This past March, a couple of high-level curatorial positions opened up at Kavi Gupta Gallery’s Chicago location (the gallery is also based in Berlin), following a resignation announcement from longtime co-directors Julia Fischbach and Emanuel Aguilar. Initially, their departure was only intended as an opportunity “to decompress, learn to cook, and stare at the wall,” as Aguilar puts it. “Certain things happened in our lives, things that we felt like we needed to absorb individually,” said Fischbach over the phone. “When we left the gallery, we weren’t 100% sure which direction we wanted to go in. I wouldn’t call it a mid-life crisis, but I had this urge to go in a different direction.”
Aguilar considered attending business school—prior to working at Kavi Gupta, he had founded a successful Chicago-based media company. “I’ve always really enjoyed nurturing things and watching them grow,” he said. “I don’t think a lot of gallery directors have an ambition to open their own gallery, because it’s so much extra responsibility.”
After a month, the two reconnected and concluded that, above all, they wanted to continue working together, and they will do so at a new business called Patron Gallery, on North Milwaukee Avenue in Chicago’s West Town neighborhood. “Julie and I were really partners in crime at Kavi,” said Aguilar. “We worked together 24/7. We thought, ‘Ok. We work really well together, we like the same things, we both see eye-to-eye; why don’t we give this a try?’”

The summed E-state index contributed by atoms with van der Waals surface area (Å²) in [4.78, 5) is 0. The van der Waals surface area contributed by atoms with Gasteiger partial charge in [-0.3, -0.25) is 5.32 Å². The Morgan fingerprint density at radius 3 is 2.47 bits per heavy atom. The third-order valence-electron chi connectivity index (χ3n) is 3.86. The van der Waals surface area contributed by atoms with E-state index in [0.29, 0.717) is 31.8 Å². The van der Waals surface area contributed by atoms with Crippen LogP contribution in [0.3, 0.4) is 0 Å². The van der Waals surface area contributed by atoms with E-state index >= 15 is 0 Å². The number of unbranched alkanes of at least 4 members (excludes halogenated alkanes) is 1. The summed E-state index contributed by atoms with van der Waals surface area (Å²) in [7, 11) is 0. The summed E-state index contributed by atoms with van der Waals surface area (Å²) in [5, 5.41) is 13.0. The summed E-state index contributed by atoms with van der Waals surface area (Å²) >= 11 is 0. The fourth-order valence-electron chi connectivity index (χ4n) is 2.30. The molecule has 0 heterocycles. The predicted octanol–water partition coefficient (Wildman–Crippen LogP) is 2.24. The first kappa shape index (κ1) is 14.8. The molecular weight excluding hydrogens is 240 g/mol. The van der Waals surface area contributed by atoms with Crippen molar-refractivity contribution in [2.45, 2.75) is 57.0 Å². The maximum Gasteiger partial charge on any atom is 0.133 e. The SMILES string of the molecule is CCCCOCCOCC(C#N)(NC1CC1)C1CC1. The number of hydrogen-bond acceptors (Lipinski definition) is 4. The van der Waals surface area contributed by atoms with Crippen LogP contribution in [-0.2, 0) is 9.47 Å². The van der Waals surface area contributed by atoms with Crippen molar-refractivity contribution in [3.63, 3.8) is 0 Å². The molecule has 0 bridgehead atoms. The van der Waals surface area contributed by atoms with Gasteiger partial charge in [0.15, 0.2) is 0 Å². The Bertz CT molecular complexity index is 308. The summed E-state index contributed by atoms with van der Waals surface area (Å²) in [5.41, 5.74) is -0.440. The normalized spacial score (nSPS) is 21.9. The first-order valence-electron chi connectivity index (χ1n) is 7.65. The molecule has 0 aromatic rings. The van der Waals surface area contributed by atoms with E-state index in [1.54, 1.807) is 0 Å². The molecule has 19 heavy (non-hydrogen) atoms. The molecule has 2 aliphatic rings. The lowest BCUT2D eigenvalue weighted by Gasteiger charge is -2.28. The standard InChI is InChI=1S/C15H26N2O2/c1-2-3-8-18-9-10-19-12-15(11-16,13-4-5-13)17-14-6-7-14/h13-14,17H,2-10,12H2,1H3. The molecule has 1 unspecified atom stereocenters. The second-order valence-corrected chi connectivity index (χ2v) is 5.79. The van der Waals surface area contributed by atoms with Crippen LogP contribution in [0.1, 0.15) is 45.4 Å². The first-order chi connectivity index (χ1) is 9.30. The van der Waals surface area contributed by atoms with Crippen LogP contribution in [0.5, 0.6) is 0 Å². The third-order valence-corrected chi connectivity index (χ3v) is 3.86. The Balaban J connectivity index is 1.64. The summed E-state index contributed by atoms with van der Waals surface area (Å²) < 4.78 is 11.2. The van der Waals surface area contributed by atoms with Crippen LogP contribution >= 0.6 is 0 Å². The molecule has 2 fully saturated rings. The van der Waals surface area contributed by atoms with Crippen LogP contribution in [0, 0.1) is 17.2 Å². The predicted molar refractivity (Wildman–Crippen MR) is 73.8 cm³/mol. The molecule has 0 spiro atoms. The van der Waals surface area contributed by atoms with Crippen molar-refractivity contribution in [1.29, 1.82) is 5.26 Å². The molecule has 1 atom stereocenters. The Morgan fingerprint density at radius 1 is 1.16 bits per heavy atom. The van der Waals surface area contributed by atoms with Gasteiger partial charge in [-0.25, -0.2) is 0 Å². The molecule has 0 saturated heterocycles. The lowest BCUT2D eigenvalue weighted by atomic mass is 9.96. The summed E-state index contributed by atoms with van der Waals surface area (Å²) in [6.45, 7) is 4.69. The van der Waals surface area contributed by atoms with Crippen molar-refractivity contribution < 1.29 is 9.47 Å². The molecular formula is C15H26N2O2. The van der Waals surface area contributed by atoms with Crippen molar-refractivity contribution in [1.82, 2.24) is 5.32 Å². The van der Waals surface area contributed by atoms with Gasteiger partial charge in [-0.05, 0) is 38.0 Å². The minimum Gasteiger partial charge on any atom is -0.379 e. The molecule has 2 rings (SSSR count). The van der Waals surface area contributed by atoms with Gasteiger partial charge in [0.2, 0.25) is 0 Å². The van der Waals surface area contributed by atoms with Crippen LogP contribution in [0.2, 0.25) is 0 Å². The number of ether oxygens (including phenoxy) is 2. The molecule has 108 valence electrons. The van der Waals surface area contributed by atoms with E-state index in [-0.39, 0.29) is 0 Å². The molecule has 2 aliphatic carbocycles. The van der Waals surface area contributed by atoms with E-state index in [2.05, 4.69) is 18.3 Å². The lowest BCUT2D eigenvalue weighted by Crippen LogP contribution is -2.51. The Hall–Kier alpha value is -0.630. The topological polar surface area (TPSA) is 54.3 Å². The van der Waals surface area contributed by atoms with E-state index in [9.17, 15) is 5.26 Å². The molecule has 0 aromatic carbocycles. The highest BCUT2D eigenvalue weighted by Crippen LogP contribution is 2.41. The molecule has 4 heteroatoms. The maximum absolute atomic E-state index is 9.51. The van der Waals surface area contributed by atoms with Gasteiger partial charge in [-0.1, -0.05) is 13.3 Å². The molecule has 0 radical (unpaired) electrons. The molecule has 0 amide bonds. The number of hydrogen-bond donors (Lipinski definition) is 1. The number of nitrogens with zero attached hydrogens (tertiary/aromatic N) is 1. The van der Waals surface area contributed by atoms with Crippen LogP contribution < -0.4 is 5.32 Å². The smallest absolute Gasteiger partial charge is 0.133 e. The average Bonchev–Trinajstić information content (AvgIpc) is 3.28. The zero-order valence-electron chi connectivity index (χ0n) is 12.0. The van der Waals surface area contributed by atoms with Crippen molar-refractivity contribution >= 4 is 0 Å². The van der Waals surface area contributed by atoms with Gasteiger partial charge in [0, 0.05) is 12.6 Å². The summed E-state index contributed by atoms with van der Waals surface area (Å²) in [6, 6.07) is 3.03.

Fischbach and Aguilar’s combined curatorial experience totals thirty years, the bulk of which was spent at Kavi Gupta. Though excited by freedom that comes with authority, Kavi’s influence lingers. “Kavi was very open to input and new ideas, and there was a real collaborative feel in the way the gallery program grew.” Likewise, Aguilar said of Patron, “For the most part, we’re very democratic here.”
Their first exhibition, coinciding with the EXPO Chicago fair this month, features artists such as Kadar Brock, Daniel G. Baird, and Alex Chitty. Patron will concentrate primarily on Chicago-based artists and also contemporary Latin American art, though other artists won’t be ignored. Fischbach and Aguilar said they are already considering opening up pop-up galleries in other locations, especially L.A., a city with strong connections to those in their Chicago artist network.
Foremost, however, the pair would like to increase the visibility of Chicago’s rich art scene—both historical and present-day—while simultaneously encouraging artists to stay put. “There aren’t a lot of galleries here,” Aguilar told me bluntly. “As an young artist, you graduate with hundreds of other MFA students, and you just disappear into the system. But you look at the cities on the coast and see that they’ve made it—that’s very attractive to artists coming out of departments here. But you can live and have a huge studio here in Chicago for a fraction of the money it would cost in New York or L.A., which is very important for young artists who can’t really afford to live while they’re figuring out their practice. This isn’t New York or L.A. or London or Berlin—it’s the kind of territory where we can take risks.”